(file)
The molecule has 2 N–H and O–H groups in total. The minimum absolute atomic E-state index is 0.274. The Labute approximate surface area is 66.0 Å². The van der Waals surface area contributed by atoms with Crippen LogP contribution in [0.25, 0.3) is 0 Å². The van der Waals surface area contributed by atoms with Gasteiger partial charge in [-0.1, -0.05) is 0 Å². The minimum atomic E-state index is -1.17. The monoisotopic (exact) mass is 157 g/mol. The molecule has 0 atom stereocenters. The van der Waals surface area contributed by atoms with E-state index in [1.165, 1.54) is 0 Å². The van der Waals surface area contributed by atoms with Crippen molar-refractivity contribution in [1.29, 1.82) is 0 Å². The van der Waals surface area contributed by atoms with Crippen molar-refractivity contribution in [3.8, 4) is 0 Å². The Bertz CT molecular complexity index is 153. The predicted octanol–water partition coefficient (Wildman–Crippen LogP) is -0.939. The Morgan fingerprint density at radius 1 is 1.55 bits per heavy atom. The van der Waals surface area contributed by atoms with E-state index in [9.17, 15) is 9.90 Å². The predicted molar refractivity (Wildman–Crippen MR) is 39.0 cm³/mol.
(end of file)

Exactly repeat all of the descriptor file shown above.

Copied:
The molecule has 2 N–H and O–H groups in total. The minimum absolute atomic E-state index is 0.274. The Labute approximate surface area is 66.0 Å². The van der Waals surface area contributed by atoms with Crippen LogP contribution in [0.25, 0.3) is 0 Å². The van der Waals surface area contributed by atoms with Gasteiger partial charge in [-0.1, -0.05) is 0 Å². The minimum atomic E-state index is -1.17. The monoisotopic (exact) mass is 157 g/mol. The molecule has 0 atom stereocenters. The van der Waals surface area contributed by atoms with E-state index in [1.165, 1.54) is 0 Å². The van der Waals surface area contributed by atoms with Crippen molar-refractivity contribution in [1.29, 1.82) is 0 Å². The van der Waals surface area contributed by atoms with Crippen molar-refractivity contribution in [3.8, 4) is 0 Å². The Bertz CT molecular complexity index is 153. The predicted octanol–water partition coefficient (Wildman–Crippen LogP) is -0.939. The Morgan fingerprint density at radius 1 is 1.55 bits per heavy atom. The van der Waals surface area contributed by atoms with E-state index in [9.17, 15) is 9.90 Å². The predicted molar refractivity (Wildman–Crippen MR) is 39.0 cm³/mol.